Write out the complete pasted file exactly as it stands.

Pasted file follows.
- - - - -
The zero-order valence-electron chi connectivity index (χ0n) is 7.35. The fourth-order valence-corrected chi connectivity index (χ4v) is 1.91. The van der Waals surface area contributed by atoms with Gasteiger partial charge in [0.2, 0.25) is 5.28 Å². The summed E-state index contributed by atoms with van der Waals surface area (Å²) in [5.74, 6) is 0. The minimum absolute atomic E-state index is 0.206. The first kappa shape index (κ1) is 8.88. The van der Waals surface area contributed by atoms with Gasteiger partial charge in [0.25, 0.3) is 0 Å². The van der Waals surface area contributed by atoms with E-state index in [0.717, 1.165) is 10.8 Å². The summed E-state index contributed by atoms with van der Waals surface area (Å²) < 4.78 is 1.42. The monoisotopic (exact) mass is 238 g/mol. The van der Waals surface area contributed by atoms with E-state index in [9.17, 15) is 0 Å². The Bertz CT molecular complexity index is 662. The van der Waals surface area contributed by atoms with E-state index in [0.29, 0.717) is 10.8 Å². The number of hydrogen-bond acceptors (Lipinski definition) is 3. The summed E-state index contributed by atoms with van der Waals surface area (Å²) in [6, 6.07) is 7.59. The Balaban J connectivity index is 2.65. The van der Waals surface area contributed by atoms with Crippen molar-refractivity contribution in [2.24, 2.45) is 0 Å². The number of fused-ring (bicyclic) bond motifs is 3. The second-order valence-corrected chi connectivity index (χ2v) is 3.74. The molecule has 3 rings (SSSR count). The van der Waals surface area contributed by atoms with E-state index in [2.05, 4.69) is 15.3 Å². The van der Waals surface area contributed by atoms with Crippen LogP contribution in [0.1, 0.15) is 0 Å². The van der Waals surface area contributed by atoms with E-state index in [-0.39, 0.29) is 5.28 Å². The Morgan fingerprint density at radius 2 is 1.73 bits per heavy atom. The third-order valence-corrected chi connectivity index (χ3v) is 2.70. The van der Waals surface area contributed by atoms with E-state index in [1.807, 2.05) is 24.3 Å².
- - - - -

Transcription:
The zero-order valence-electron chi connectivity index (χ0n) is 7.35. The fourth-order valence-corrected chi connectivity index (χ4v) is 1.91. The van der Waals surface area contributed by atoms with Gasteiger partial charge in [0.2, 0.25) is 5.28 Å². The summed E-state index contributed by atoms with van der Waals surface area (Å²) in [5.74, 6) is 0. The minimum absolute atomic E-state index is 0.206. The first kappa shape index (κ1) is 8.88. The van der Waals surface area contributed by atoms with Gasteiger partial charge in [0.25, 0.3) is 0 Å². The van der Waals surface area contributed by atoms with E-state index in [0.717, 1.165) is 10.8 Å². The summed E-state index contributed by atoms with van der Waals surface area (Å²) < 4.78 is 1.42. The monoisotopic (exact) mass is 238 g/mol. The van der Waals surface area contributed by atoms with E-state index in [9.17, 15) is 0 Å². The Bertz CT molecular complexity index is 662. The van der Waals surface area contributed by atoms with E-state index in [0.29, 0.717) is 10.8 Å². The number of hydrogen-bond acceptors (Lipinski definition) is 3. The summed E-state index contributed by atoms with van der Waals surface area (Å²) in [6, 6.07) is 7.59. The Balaban J connectivity index is 2.65. The van der Waals surface area contributed by atoms with Crippen molar-refractivity contribution in [2.24, 2.45) is 0 Å². The number of fused-ring (bicyclic) bond motifs is 3. The second-order valence-corrected chi connectivity index (χ2v) is 3.74. The molecule has 3 rings (SSSR count). The van der Waals surface area contributed by atoms with E-state index in [2.05, 4.69) is 15.3 Å². The van der Waals surface area contributed by atoms with Crippen LogP contribution in [0.1, 0.15) is 0 Å². The van der Waals surface area contributed by atoms with E-state index in [-0.39, 0.29) is 5.28 Å². The Morgan fingerprint density at radius 2 is 1.73 bits per heavy atom. The third-order valence-corrected chi connectivity index (χ3v) is 2.70. The van der Waals surface area contributed by atoms with E-state index in [1.807, 2.05) is 24.3 Å².